A top industry trade association is pushing for a pilot scheme that could lead to the abolition of the tax disc.

The British Vehicle Rental and Leasing Association is at the forefront of a campaign to end the requirement that vehicles display a disc, potentially saving the industry millions of pounds.

The first step is a proposed pilot scheme where new vehicles would be exempt from the requirement to display a disc in their first year.

The BVRLA has been lobbying for some time that the administration involved in printing, posting, displaying and refunding the disc itself is unnecessary, and that the recently announced streamlining of the DVLA with regional centres closing and an ambition to take more work online is a potential opportunity for change.

“The tax disc is a bit of a comfort blanket receipt – it used to be for police enforcement when a bobby walked down the street but not any more, it’s all electronic now,” BVRLA chief executive John Lewis told BusinessCar.

“That piece of paper costs a lot of money to print and send out, and the enforcement is electronic. I don’t have to put a piece of paper in my window to say I’ve paid my council tax.”

The DVLA has confirmed it is considering posting tax discs for new vehicles to the first registered keeper as a consequence of local DVLA offices closing, which could be an administrative nightmare for fleets with vehicles based at multiple locations.

Lewis sees this development as an ideal chance to trial a new way of working.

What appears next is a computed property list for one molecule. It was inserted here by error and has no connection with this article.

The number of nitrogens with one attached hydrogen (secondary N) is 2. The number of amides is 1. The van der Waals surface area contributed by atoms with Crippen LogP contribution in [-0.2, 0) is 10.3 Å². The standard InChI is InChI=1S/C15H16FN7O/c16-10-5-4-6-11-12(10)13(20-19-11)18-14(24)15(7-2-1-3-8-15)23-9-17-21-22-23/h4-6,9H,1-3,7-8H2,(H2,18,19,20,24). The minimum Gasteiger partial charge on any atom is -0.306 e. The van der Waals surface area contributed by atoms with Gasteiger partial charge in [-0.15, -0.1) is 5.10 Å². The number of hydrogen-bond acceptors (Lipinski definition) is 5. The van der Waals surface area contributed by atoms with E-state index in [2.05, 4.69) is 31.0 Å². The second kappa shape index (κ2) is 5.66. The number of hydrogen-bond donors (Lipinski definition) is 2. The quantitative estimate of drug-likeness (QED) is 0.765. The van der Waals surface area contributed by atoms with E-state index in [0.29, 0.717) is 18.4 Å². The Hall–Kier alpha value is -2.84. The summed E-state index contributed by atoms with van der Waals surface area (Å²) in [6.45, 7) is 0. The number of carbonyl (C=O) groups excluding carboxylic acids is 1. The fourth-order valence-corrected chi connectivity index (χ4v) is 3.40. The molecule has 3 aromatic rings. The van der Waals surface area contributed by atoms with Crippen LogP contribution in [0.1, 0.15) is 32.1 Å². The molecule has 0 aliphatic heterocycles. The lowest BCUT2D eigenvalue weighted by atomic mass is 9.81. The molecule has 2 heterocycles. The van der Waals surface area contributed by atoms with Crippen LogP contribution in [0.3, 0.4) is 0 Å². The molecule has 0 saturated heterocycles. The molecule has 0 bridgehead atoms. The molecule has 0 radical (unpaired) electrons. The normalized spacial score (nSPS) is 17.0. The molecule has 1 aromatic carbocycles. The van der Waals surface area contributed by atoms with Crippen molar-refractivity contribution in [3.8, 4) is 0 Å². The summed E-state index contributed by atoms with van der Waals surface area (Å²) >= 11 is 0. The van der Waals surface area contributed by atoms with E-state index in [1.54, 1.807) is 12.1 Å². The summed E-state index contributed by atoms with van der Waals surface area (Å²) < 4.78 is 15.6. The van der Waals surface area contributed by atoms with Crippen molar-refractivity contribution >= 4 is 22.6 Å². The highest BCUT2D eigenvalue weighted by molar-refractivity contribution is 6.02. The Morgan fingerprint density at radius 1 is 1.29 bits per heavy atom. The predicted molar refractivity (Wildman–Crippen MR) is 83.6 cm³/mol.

“If we do a pilot in the first year, it generates confidence that you can operate without a disc,” he declared. “Imagine a rental company or larger fleet – the disc would come to head office but they then have to chase the car round depots to fit the tax disc.

“Fleet, leasing and rental would be a good place to do it, where the registered keeper isn’t where the vehicle will be,” Lewis continued.

“It’s a long journey, but even if we only do it in the first year then it’s a good start to prove it works.”

The DVLA said no trial is imminent at this stage, although it revealed that the Government is considering whether to reform VED in the medium term, and would be seeking the views of motoring groups.

Any trial wouldn’t happen for another three or four years. “There is a degree of probability that it is more likely to happen than not.

“If 10 is very probably and one is less, then it’s now at a seven or an eight,” predicted Lewis.

He said the savings for the corporate industry would be “in the millions” and would cut bureaucracy, forming part of expected DVLA moves to reduce paperwork with schemes such as paying refunded Road Fund Licences by electronic transfer rather than posting individual cheques for each vehicle.

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